NLP was also cited in three recent reports in the Columbia Journalism Review's series on news literacy. "A Movement's Moment?" explores the opportunity presented by new national learning standards; "Trusting Twitter" explores journalistic ethics and standards on Twitter; and "News Literacy Teaches About the Internet; Now Those Lessons Will Actually be Available There" profiles NLP's plans to move to national scale with an open-access digital unit.

During an NLP after-school program at Bell Multicultural High School in Washington, Bloomberg's Gail DeGeorge offers guidance to a 12th-grade student about finding reliable sources for a research paper. Photo by Jeff Martin

NLP News
Building Capacity and Moving Forward

We are pleased to share exciting news about our growing ability to help support the continued expansion of our programs.

We have added a superb staff member and are moving to implement our three-year operational plan. For more on both subjects, see the Profile and Spotlight features in this newsletter.

More schools are using our programs, particularly the fast-growing digital unit. Bell Multicultural High School in Washington joined us in December and quickly became the first school to sign up for classroom and digital units and an after-school program in the same school year.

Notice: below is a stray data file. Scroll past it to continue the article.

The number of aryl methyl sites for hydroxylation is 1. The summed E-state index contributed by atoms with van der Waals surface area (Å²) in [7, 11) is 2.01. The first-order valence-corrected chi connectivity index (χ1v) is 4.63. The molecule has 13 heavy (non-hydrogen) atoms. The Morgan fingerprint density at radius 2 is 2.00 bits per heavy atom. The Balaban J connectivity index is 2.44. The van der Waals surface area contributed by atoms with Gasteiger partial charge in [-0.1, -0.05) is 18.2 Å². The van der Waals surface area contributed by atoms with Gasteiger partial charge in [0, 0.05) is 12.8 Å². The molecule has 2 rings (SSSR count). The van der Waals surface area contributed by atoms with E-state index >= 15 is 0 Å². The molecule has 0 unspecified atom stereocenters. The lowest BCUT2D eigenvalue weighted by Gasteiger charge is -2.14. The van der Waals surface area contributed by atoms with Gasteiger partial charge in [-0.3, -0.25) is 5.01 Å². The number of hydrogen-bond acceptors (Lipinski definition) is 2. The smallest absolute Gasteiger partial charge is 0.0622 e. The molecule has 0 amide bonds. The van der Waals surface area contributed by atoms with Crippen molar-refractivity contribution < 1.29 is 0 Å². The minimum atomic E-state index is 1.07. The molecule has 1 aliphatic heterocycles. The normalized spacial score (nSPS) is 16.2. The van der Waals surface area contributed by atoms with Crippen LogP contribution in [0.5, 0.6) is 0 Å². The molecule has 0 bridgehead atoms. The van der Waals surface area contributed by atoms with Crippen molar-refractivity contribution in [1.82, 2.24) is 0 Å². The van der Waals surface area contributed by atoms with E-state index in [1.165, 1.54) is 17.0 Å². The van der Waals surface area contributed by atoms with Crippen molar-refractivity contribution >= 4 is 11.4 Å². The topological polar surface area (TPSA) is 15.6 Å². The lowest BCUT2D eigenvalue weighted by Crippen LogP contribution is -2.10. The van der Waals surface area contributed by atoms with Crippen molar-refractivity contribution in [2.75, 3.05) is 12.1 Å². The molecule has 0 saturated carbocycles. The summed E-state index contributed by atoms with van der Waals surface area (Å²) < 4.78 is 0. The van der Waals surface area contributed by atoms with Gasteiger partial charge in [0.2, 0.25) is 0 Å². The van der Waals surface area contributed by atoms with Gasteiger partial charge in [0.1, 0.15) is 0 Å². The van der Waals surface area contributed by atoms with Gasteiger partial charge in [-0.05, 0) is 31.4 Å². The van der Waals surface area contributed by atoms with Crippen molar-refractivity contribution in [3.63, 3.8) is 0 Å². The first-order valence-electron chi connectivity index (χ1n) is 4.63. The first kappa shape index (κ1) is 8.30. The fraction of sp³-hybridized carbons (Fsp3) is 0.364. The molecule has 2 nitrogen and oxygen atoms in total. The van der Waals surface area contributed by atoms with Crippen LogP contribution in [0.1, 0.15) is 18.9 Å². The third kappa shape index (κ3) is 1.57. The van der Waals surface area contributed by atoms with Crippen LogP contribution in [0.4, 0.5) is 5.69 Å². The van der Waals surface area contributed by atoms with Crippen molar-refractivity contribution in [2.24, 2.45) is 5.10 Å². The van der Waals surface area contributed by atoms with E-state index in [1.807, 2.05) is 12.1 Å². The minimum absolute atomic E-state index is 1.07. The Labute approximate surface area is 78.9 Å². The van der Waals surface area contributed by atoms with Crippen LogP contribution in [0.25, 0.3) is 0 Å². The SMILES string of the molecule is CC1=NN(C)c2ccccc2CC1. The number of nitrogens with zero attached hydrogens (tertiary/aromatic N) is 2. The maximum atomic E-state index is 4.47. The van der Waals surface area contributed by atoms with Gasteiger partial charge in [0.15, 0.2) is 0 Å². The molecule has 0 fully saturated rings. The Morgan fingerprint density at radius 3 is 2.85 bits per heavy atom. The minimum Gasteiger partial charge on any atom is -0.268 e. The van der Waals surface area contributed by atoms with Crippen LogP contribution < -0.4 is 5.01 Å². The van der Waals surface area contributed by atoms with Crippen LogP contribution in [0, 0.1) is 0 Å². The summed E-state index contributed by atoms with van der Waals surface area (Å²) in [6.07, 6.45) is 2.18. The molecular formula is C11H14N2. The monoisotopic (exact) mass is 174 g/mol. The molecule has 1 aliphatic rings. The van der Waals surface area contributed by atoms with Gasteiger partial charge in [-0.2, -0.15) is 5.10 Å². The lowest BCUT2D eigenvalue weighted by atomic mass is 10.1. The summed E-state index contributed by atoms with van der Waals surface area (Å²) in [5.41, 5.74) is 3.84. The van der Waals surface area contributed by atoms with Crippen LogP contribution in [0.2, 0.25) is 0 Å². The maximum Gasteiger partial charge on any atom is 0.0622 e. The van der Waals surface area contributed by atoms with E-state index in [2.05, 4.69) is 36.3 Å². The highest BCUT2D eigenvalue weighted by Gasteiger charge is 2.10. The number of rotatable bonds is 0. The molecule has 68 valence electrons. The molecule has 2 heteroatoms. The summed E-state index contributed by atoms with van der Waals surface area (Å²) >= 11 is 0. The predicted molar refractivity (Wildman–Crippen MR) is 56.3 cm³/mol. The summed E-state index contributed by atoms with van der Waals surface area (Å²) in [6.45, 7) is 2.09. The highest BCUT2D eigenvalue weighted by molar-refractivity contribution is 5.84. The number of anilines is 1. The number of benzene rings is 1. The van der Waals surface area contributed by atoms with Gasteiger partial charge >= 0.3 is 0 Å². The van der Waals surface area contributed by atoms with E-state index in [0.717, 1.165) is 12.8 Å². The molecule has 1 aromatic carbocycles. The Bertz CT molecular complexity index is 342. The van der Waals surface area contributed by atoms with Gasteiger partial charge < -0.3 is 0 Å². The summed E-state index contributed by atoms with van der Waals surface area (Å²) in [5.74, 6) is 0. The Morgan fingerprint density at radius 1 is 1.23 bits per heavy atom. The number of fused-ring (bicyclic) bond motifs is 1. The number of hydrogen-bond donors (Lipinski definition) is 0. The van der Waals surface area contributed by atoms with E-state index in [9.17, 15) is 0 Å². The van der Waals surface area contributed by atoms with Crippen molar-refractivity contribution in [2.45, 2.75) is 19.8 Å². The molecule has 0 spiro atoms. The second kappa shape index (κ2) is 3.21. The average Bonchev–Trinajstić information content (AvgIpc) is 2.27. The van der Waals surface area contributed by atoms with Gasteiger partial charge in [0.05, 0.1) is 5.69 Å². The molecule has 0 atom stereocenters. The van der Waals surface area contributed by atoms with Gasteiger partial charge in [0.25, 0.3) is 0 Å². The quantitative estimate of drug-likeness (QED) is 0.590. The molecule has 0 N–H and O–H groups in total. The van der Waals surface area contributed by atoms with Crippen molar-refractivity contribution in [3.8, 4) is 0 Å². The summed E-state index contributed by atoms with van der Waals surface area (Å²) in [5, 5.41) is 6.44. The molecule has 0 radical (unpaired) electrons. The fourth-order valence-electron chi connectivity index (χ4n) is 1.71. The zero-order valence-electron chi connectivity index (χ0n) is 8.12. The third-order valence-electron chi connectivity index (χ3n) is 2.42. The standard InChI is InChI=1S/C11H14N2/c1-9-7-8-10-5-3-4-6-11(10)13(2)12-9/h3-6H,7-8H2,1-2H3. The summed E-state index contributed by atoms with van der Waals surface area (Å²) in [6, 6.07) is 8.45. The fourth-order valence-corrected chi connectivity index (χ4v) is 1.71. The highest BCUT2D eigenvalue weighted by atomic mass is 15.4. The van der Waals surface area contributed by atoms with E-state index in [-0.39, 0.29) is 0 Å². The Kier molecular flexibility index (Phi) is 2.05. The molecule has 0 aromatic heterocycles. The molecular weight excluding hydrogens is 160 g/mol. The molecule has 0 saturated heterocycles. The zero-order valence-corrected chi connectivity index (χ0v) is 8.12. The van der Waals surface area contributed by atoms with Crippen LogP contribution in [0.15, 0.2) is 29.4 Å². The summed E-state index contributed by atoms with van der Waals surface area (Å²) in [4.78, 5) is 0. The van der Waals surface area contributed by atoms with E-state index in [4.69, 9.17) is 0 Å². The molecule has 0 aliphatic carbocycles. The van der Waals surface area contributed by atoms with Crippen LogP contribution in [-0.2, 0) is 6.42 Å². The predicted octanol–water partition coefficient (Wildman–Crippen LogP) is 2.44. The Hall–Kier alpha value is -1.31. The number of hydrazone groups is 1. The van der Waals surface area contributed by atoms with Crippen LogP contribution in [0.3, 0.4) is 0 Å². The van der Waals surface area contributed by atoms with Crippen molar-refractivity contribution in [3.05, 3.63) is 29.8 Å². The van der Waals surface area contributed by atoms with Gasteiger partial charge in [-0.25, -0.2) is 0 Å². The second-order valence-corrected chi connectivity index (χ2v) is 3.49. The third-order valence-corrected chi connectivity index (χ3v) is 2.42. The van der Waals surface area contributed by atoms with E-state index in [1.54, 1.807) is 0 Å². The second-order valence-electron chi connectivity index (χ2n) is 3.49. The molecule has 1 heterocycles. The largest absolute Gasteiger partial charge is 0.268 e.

Don Bosco Cristo Rey High School in Takoma Park, Md., plans to use our classroom units in its 10th-grade English classes. We already work with Cristo Rey New York High School in East Harlem.

We added our fifth Learn Channel lesson this month. Alicia Shepard, the former ombudsman for NPR and an active NLP journalist fellow, examines accountability in journalism, focusing on the "60 Minutes" segment on the attack on the U.S. mission in Benghazi, Libya.

Finally, we are pleased to announce generous new funding to support our growth:

  • The David and Katherine Moore Family Foundation, an NLP supporter since 2009, has provided a $35,000 grant to expand our program in New York City;